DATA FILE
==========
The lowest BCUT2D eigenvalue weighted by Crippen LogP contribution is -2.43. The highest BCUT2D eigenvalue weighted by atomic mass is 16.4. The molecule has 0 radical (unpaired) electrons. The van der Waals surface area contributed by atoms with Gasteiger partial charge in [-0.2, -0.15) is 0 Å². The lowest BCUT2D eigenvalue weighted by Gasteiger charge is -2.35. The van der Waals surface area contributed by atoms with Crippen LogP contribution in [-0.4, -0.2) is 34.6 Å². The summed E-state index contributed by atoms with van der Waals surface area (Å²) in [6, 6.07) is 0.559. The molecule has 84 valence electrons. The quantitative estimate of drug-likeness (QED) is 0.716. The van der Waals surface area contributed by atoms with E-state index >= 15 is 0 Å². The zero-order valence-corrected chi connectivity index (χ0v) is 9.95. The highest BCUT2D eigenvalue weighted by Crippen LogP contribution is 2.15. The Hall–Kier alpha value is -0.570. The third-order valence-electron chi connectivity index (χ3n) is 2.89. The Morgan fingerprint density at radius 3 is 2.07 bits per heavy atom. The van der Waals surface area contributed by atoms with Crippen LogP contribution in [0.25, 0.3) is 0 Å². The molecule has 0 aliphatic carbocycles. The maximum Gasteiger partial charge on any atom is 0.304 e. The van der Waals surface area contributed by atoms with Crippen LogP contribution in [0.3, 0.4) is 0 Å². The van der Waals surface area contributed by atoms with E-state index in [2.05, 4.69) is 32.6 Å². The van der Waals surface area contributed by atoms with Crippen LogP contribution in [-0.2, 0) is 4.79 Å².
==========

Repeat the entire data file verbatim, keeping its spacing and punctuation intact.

The lowest BCUT2D eigenvalue weighted by Crippen LogP contribution is -2.43. The highest BCUT2D eigenvalue weighted by atomic mass is 16.4. The molecule has 0 radical (unpaired) electrons. The van der Waals surface area contributed by atoms with Gasteiger partial charge in [-0.2, -0.15) is 0 Å². The lowest BCUT2D eigenvalue weighted by Gasteiger charge is -2.35. The van der Waals surface area contributed by atoms with Crippen LogP contribution in [-0.4, -0.2) is 34.6 Å². The summed E-state index contributed by atoms with van der Waals surface area (Å²) in [6, 6.07) is 0.559. The molecule has 84 valence electrons. The quantitative estimate of drug-likeness (QED) is 0.716. The van der Waals surface area contributed by atoms with E-state index >= 15 is 0 Å². The zero-order valence-corrected chi connectivity index (χ0v) is 9.95. The highest BCUT2D eigenvalue weighted by Crippen LogP contribution is 2.15. The Hall–Kier alpha value is -0.570. The third-order valence-electron chi connectivity index (χ3n) is 2.89. The Morgan fingerprint density at radius 3 is 2.07 bits per heavy atom. The van der Waals surface area contributed by atoms with Crippen LogP contribution in [0.25, 0.3) is 0 Å². The molecule has 0 aliphatic carbocycles. The maximum Gasteiger partial charge on any atom is 0.304 e. The van der Waals surface area contributed by atoms with Crippen LogP contribution in [0.3, 0.4) is 0 Å². The van der Waals surface area contributed by atoms with E-state index in [2.05, 4.69) is 32.6 Å². The van der Waals surface area contributed by atoms with Crippen LogP contribution in [-0.2, 0) is 4.79 Å².